Numerical Simulation of Selective Laser Melting Process

 MarcLowVisc Research by:



Additive Manufacturing(AM), a.k.a. 3D printing, is a rapidly emerging technology that will revolutionize the manufacturing world by allowing for the production of net-shape, customizable, ready-to-use parts in a matter of hours. AM parts are built-up layer-by-layer from raw materials, under computer control in the image of a digital model. Selective Laser Melting of particle beds (SLM) is a particularly promising AM technique for producing complex 3D metallic structures through a repetitive process of deposition and guided laser melting of a bed of microscale, metallic particles. Subsequent layers are melted into previously deposited layers to produce 99.9% density parts with feature sizes of 200?m. Use of SLM parts however, currently requires a lengthy process of part qualification and certification to detect processing flaws including high residual stresses, porosity, and undesired microstructures. A better understanding of SLM is required to minimize these defects and allow for its full adoption by industry.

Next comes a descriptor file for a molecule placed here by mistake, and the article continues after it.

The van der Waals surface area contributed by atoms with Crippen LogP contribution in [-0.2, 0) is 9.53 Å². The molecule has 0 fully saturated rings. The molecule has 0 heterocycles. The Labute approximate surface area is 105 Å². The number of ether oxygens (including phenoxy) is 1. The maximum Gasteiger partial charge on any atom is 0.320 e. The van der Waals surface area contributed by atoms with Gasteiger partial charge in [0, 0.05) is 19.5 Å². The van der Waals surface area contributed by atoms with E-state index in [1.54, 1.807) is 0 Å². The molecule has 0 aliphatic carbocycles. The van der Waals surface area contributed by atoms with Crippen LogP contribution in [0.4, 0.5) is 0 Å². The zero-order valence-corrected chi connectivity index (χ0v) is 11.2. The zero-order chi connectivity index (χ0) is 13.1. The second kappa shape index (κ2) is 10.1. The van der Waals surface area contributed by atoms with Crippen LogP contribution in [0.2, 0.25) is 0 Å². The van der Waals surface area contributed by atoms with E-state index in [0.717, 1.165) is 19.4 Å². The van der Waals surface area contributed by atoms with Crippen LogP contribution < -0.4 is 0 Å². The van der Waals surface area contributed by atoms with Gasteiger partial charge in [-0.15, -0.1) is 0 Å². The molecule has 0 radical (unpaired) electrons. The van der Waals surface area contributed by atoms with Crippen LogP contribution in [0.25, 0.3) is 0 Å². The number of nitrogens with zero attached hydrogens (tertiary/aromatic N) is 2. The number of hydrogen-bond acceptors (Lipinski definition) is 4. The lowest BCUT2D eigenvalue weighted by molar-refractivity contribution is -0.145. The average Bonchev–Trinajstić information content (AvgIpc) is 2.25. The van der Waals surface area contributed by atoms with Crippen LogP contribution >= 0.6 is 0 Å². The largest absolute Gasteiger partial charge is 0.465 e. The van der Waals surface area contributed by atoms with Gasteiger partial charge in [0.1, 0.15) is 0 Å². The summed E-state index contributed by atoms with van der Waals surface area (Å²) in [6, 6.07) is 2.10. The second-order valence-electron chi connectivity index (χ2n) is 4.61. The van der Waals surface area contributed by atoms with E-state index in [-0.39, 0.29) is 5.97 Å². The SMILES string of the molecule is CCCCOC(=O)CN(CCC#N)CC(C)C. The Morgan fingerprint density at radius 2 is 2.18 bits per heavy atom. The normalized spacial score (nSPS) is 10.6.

Such an understanding can be achieved through numerical simulation of the process. Current numerical methods however have a high computational cost owing to the complexity of the physical processes involved in SLM. I propose to use mesh-free Particle Methods to simulate the thermal-mechanical fields and movement of the melt pool free surface to create an approximate, but expedient, numerical methodology to be used in efforts to understand and optimize the SLM process.